Chemists have synthesized new compounds that can halt neurodegeneration linked to Alzheimer’s and other neurological conditions. The study was published in the European Journal of Medicinal Chemistry by researchers from the Russian Academy of Sciences.
Alzheimer’s disease is characterized by a build-up of amyloid plaques in the brain. This build-up reduces synaptic communication, which results in the cognitive symptoms associated with Alzheimer’s.
Previous research has found that people with Alzheimer’s tend to have low levels of heat shock proteins (HSPs), which are key for preventing protein misfolding and aggregation. Hsp90 inhibitors, in particular, are thought to regulate the activity of the transcription factor heat shock factor (HSF-1), as well as Hsp70, and thus protect against the over-accumulation of harmful proteins.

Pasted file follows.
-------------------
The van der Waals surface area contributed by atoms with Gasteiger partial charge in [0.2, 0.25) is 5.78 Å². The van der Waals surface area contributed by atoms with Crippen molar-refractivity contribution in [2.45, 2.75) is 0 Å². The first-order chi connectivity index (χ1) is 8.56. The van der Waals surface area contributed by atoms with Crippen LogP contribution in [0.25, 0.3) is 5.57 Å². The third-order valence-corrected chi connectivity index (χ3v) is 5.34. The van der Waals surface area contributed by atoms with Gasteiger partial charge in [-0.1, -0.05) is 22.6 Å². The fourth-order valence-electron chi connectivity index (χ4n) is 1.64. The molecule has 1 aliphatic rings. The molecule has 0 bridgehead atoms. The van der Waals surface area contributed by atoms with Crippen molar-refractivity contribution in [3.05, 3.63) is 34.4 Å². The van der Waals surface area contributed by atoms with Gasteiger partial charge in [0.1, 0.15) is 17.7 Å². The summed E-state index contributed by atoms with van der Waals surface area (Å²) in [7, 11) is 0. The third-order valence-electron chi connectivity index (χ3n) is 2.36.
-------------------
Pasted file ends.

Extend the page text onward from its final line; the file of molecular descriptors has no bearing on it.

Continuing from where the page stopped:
“Our compounds activate the synthesis of specific heat shock proteins and cause their accumulation in the cell,” said Irina Utepova, one of the researchers behind the study.
“Proteins of this type make it possible to protect neuronal tissue from an excess of toxic amyloids and to protect cells from various types of stress, including proteotoxic stress characteristic of neurodegenerative diseases,” she continued.
For the study, the researchers synthesized a group of pyrrolyl- and indolylaznes via photocatalysis that cause heat shock proteins to accumulate. In cells models of both Alzheimer's disease and traumatic brain injury, they found that the compounds were able to increase the survival of neuronal cells.
The researchers then tested the most effective of these compounds on live rat tissues with secondary injuries from traumatic brain injury. Use of the drug, say the researchers, prevented the appearance of movement disorders and degeneration among hippocampal neurons.
The researchers are currently conducting further research on the mechanism of action for their new compounds in preparation for preclinical tests.